As I understand it, "ideology" is
and "ideas" area system of ideas and ideals, especially one that forms the basis of economic or political theory and policy
thoughts or suggestions as to possible courses of actionand "ideals" are
standards of perfection; or principles to be aimed at.
In the pre-Saba Saba Era, but after the gruesome murder of JM Kariuki, when the politics of Kenya became synonymous with the whims and caprice of the President, there was only one ideology: what the President said was true. No. Matter. What. If you didn't like that state of affairs, like the likes of Pio Gama Pinto and Jm Kariuki, you could die or, like Kung'u Karumba, you could disappear, or like Robert Ouko, you could become the star in how not to cover up an assassination, and so on and so forth. Ideology wasn't so much ideas or ideals as presidential autocratic wet dreams.
In that scheme of things the machinery of government, that all-consuming Leviathan that will not be denied, was orientated to ensure that what the president wanted, the president got. So laws were enacted to ban books and films and radio programmes and policemen and bureaucrats in mufti lived to enforce these laws, which were expressions of presidential will. Unless you were one of the tame civil servants that made out like bandits in this era, or a sot-nosed sycophant, you will remember that presidential ideas and ideals about the economy or politics of Kenya were anything but salubrious. Some, like Raila Odinga, would certainly have very strong feelings about them.
What must come as a surprise is that there still exists a cohort of senior bureaucrats who pine for the 1980s and 1990s when banning things, especially ideas, was their core mandate. These people live in a world where they are performing a great public service by reviewing the entire universe of ideas, ideals and ideologies broadcast in Kenya with the intention of weeding out the insalubrious for the protection of the morals and values of the nation and the spiritual and mental well-being of the wee ones.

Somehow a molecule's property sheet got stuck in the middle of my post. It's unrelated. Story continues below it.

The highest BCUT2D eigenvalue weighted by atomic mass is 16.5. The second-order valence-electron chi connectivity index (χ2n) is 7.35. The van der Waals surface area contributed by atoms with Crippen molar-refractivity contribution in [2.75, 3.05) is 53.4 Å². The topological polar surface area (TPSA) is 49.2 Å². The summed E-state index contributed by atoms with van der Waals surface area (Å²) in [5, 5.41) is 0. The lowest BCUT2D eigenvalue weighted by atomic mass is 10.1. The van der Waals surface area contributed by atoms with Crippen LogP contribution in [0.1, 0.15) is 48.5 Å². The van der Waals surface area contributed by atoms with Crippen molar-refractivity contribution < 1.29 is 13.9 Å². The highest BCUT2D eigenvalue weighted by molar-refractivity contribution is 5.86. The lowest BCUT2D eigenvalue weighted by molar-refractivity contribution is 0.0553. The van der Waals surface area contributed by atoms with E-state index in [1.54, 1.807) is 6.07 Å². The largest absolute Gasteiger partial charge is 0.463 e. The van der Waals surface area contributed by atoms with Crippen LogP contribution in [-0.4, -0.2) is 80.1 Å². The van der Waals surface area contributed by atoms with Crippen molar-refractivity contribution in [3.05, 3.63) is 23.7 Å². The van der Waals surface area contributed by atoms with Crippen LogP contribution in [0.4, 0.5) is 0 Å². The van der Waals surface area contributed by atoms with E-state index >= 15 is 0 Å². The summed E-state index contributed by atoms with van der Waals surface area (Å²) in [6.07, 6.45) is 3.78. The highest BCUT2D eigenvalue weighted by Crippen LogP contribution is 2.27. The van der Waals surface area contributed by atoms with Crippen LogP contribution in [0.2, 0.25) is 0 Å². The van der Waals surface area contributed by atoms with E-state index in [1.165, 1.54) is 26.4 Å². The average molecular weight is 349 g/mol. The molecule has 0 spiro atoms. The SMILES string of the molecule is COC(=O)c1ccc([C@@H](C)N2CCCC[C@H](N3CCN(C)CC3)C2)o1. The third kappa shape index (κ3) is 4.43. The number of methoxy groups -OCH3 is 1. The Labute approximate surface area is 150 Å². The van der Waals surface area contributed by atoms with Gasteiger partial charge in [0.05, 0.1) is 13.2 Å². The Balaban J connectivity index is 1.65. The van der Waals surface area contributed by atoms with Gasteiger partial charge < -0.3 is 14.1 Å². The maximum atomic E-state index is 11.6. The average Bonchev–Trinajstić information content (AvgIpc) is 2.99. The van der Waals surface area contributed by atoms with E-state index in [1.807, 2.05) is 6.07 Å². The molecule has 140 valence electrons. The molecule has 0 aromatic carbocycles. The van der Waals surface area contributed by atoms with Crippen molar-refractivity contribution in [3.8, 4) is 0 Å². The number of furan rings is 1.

How anyone can build a wall high enough to prevent the flow of ideas, ideals and ideologies remains the mystery that only these bureaucrats can answer. But it is the sheer arrogance of a mere mortal deciding what ideas will corrupt me, what ideals are unsuited for me, or what ideologies will corrupt my immortal soul that beggars belief. How a man or a shadowy cabal of men can see into my soul is the stuff of Stalin's wet dreams. Today only the naive believe that they can muzzle the internet and the free flow of ideas. Only brutal dictatorships or police states have that capacity, and even then their control is not absolute. Mwai Kibaki somehow managed to prevent the import or distribution of Michaela Wrong's It's Our Turn to Eat, yet only the indolent or the disinterested haven't read it. The asinine decision to ban The Wolf of Wall Street all but guaranteed that it would be distributed even to the disinterested.
I am a free man. I am free to read what I want. I am free to hear what I want. I am free to watch what I want. I am free to think what I want. I am free to think. No bureaucrat can prevent my mind from knowing, understanding and comprehending, and then drawing conclusions. But there is a man in the machinery of government who seems to believe he has the capacity to prevent my mind from entertaining radical ideas. That man is a fool.